By Anna Van Der Heijen
Whilst our clothing is clearly a reflection of who we are, demonstrating which culture, social position, gender, and taste, our wedding is obviously an occasion when you want to sartorially express yourself to the fullest. Some women want to display their status with couture gowns; others may want to give a nod to their culture (or their groom’s) with traditional garb. And increasingly numbers of brides want to show that that their union is a symbol of romance, love, and hope for a better future by making their special day an eco-friendly one.
Almost every element of a wedding can be done more sustainably, from the food and lighting to the guest favours and of course, the gown. The ethical bride is spoilt for choice with today’s designers of bridal wear, from the flowing frock to the pretty panties.
Just like flowers, each bride has a unique beauty, so it seems appropriate that Sanyukta Shrestha’s Enchanted Blooms bridal collection was inspired by endangered flowers.
The collection ranges from joyful jumpsuits to dreamy dresses and from classic ivory to soft pink. Making gowns with innovative fabrics like bamboo, hemp and organic silk, all made ethically, of course. “By creating my dresses in the way I do, I want to form a bridge between the very fortunate and the very unfortunate. Brides get to wear a beautiful dress, and the people – often women from Nepal – making them get a chance to use their knowledge and craftsmanship and get paid a decent wage for it,” Sanyukta says.
The designer herself comes from Nepal, where most of the dresses and fabrics are made, and has therefore strong ties with the local community. With the work she does now, she has the ability to make a lot of people happy. “Wedding dresses are the perfect way to spread the word about ethical and sustainable fashion. Brides get asked about their dress and will proudly tell everyone how it is made.”
Finding an eco friendly bridal gown in Dubai is no easy task – unless you know about Sohad Acouri, that is! The Lebanese couturier is well known for his upcycling techniques – he can take your mother’s cherished bridal gown -or even just a small piece of it- for example, and refashion it into something that’s perfect for you. But he also uses eco-friendly and upcycled embellishments, too, including sustainably sourced freshwater pearls, and will soon be co-creating a couture jewellery line with Paris based jeweller, Joan Joaillerie.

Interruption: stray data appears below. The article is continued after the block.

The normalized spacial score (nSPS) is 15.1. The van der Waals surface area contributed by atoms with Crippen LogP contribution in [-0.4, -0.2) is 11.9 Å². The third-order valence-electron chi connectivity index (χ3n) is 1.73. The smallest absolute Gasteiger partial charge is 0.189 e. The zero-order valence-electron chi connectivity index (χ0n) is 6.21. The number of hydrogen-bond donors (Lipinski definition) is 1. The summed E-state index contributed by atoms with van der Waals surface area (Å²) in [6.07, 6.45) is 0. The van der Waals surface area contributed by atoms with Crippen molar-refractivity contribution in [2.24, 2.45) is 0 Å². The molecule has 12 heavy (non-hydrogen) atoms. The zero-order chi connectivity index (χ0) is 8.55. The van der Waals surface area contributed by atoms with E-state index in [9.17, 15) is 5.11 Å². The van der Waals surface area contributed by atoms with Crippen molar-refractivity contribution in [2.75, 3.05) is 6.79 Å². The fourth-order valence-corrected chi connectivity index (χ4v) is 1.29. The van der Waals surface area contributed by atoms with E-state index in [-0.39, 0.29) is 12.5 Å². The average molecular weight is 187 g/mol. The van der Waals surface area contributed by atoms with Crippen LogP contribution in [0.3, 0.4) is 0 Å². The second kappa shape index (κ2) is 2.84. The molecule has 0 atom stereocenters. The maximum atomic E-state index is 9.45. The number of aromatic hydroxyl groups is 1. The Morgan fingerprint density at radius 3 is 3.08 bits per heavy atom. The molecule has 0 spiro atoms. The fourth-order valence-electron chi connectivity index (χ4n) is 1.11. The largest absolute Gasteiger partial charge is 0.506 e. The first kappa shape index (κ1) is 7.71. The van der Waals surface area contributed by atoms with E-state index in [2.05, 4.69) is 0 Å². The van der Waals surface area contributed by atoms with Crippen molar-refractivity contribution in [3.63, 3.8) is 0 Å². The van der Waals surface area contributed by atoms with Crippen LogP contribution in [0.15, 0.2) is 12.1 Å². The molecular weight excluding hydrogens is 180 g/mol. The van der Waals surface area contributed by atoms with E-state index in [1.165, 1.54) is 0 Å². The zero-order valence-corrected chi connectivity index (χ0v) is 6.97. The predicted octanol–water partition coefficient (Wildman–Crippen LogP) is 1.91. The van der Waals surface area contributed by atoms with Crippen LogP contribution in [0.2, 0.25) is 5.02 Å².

Ezra Santos is another couture designer who loves incorporating sustainability into his work. Although the designer uses a wide variety of fabrics, he is very proud to use one manufactured in his native Philippines: Pinatex – innovative threads made from pineapple fibres, which has the finish and feeling of taffeta.
If couture designs of Ezra Santos or Sohad Acouri are beyond your means, there’s always Celia Grace. Made from only plant based materials, Celia Grace bridal dresses aren’t just eco-friendly, they’re ethical, too: the label uses only Fair Trade practices to create their gowns in India and Cambodia on Trade not Aid programs that help women in those nations.
But what to wear under the bridal gown? This is one of the challenges ethical brides face – how to find something sexy that looks great under the dress? Daniela Paradeis uses organic cotton gussets, natural silk and in more exotic designs, eco-friendly PU, to create slinky pieces that are guaranteed to make your wedding night unforgettable!
Shoot credits: No.1: Lingerie by Daniela Paradeis:“Bling Bling“ Plunge Bra & Thong
No.2+3 Lingerie by Daniela Paradeis: “Bon Bondage” Harness in powder, Oui Plunge Bra & Thong
Mini-Veil & Jewelry by Edita Rosenrot
Flowercrown by Verhutung for Ivory Isle
No.3: Lingerie by Daniela Paradeis: „Oui“ Plunge Bra & Thong
Headpieces & Jewelry by Edita Rosenrot
No.4: Lingerie by Daniela Paradeis:“Bling Bling“ Plunge Bra & Thong
Veil by Verhutung for Ivory Isle
Jewelry by Edita Rosenrot